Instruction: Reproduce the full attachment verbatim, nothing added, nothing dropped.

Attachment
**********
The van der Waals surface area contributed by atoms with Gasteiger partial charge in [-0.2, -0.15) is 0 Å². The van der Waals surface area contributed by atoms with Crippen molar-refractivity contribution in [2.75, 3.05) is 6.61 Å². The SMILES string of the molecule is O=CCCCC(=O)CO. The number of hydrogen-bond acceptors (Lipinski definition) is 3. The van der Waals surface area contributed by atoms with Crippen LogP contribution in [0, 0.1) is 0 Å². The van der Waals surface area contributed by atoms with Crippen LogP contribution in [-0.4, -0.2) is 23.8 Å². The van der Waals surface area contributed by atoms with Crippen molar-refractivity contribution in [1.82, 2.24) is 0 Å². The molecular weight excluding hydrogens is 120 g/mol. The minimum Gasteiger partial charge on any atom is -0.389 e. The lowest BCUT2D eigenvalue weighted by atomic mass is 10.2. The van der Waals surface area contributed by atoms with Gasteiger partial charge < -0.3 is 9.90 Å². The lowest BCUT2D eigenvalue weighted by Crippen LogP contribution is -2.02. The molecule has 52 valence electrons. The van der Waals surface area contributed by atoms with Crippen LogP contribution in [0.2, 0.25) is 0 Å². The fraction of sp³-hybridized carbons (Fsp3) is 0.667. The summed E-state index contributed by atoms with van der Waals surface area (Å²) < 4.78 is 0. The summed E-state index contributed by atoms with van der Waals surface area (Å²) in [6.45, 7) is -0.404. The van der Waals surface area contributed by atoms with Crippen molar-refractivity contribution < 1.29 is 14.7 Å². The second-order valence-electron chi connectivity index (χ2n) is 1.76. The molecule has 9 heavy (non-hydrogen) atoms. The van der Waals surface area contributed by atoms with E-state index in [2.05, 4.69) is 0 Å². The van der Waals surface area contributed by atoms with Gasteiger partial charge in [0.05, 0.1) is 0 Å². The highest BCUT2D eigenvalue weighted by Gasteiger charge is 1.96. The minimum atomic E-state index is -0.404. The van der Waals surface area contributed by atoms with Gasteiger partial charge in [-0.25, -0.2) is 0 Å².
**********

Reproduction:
The van der Waals surface area contributed by atoms with Gasteiger partial charge in [-0.2, -0.15) is 0 Å². The van der Waals surface area contributed by atoms with Crippen molar-refractivity contribution in [2.75, 3.05) is 6.61 Å². The SMILES string of the molecule is O=CCCCC(=O)CO. The number of hydrogen-bond acceptors (Lipinski definition) is 3. The van der Waals surface area contributed by atoms with Crippen LogP contribution in [0, 0.1) is 0 Å². The van der Waals surface area contributed by atoms with Crippen LogP contribution in [-0.4, -0.2) is 23.8 Å². The van der Waals surface area contributed by atoms with Crippen molar-refractivity contribution in [1.82, 2.24) is 0 Å². The molecular weight excluding hydrogens is 120 g/mol. The minimum Gasteiger partial charge on any atom is -0.389 e. The lowest BCUT2D eigenvalue weighted by atomic mass is 10.2. The van der Waals surface area contributed by atoms with Gasteiger partial charge < -0.3 is 9.90 Å². The lowest BCUT2D eigenvalue weighted by Crippen LogP contribution is -2.02. The molecule has 52 valence electrons. The van der Waals surface area contributed by atoms with Crippen LogP contribution in [0.2, 0.25) is 0 Å². The fraction of sp³-hybridized carbons (Fsp3) is 0.667. The summed E-state index contributed by atoms with van der Waals surface area (Å²) < 4.78 is 0. The summed E-state index contributed by atoms with van der Waals surface area (Å²) in [6.45, 7) is -0.404. The van der Waals surface area contributed by atoms with Crippen molar-refractivity contribution < 1.29 is 14.7 Å². The second-order valence-electron chi connectivity index (χ2n) is 1.76. The molecule has 9 heavy (non-hydrogen) atoms. The van der Waals surface area contributed by atoms with E-state index in [2.05, 4.69) is 0 Å². The van der Waals surface area contributed by atoms with Gasteiger partial charge in [0.05, 0.1) is 0 Å². The highest BCUT2D eigenvalue weighted by Gasteiger charge is 1.96. The minimum atomic E-state index is -0.404. The van der Waals surface area contributed by atoms with Gasteiger partial charge in [-0.25, -0.2) is 0 Å².